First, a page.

After the Flyers were swamped by the Blues for most of the opening stanza and found themselves down at intermission, Hartnell took a centering pass from Voracek and beat newly-acquired Blues goalie Ryan Miller for a power-play goal to knot the game at one just 57 seconds into the second period.

It was a goal that allowed the Flyers to get their feet back under themselves and get some confidence that would show throughout the rest of the period. They carried play in the second period and would eventually get another goal from Brayden Schenn that would stick as the game-winner.

With the Blues pressing again late in the third and the Flyers holding onto a 2-1 lead, Hartnell got in on the forecheck, caused a turnover and then sent puck over to Giroux, who fed Voracek for a huge insurance goal on one of the Flyers’ rare shots in the third. Without Hartnell’s hard work and forechecking, the goal likely never would have happened and who knows where things would have gone from there with how hard the Blues were pressing?

It was a hard-nosed, physical game so it shouldn’t be a surprise that Hartnell made an impact on Saturday afternoon.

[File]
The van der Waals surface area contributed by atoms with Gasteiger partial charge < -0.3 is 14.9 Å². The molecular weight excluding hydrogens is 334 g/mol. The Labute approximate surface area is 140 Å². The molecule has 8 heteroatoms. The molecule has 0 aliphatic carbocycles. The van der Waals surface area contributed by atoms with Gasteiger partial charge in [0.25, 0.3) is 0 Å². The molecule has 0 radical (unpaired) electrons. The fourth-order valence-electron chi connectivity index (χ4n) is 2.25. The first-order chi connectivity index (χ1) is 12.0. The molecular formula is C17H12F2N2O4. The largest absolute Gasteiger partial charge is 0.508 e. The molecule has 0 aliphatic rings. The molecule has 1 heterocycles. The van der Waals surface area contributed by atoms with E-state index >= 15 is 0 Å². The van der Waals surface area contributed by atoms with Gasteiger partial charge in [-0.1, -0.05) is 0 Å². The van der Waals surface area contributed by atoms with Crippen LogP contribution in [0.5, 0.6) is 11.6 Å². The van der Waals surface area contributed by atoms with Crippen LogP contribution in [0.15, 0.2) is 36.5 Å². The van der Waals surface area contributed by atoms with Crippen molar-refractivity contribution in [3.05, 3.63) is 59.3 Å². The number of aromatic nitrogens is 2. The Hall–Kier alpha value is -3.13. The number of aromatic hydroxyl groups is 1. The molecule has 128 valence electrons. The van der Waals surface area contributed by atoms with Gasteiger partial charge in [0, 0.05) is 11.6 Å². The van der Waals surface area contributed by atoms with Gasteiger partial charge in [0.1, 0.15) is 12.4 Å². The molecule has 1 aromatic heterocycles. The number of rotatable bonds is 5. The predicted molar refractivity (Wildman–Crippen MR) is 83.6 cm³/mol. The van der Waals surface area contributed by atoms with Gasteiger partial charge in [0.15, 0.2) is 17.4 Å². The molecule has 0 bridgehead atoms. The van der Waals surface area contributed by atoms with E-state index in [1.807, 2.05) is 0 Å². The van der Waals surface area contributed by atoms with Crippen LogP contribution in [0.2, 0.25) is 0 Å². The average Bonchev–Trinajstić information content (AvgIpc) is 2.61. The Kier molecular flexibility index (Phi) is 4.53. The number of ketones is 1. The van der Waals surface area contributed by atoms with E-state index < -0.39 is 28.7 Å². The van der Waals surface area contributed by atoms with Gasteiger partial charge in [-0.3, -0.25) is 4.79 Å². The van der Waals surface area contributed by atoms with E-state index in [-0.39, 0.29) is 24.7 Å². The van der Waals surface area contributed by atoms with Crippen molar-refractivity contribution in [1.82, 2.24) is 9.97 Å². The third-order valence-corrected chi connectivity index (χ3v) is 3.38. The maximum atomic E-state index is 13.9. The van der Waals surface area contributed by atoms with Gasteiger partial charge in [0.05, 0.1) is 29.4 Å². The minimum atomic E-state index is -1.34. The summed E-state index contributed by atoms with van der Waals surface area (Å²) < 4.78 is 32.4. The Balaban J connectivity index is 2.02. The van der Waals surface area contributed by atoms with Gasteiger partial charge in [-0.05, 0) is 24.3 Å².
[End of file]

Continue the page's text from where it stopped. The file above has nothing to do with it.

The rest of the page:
That’s now six points – four goals and two assists – for Hartnell over the team’s current five-game winning streak. He’s stepping his game up at the right time.

 

In a week of statement wins, Saturday afternoon’s win over the NHL-best Blues may have been the biggest statement the Flyers have made. It may not always be pretty, but this team is getting the job done against the best teams in the league. The rest of the NHL is officially on notice because the Flyers look like they are for real.

Derek Barnett's college position coach: He can flip switch to 'monster'

Derek Barnett's college position coach: He can flip switch to 'monster'

For family days at the University of Tennessee, former defensive line coach Steve Stripling's wife Gayle would make cookies for the crowd. And every time she did, it didn't go unnoticed by the Vols' best player. 

Every time, without fail, Derek Barnett would make a point to seek her out and say, "Hey Mrs. Strip, thank you for the cookies." 

It's a small thing, thanking someone for cookies. But it's something that seems to exemplify the type of players the Eagles are focused on bringing into the organization, especially with new VP of player personnel Joe Douglas leading the draft charge. And it was the one of the stories that stuck out most to Steve Stripling on Friday morning, 12 hours after the pick was made. 

"He's got that in him," Stripling said to CSNPhilly.com on Friday morning, just before boarding a flight from Philadelphia back to Tennessee, "and then on the football field, I've seen him just be a monster. 

"He has that ability to be quiet, unassuming, polite, respectful, all that, and then on the football field, he's a warrior. When he walks on the football field, he's different, totally different."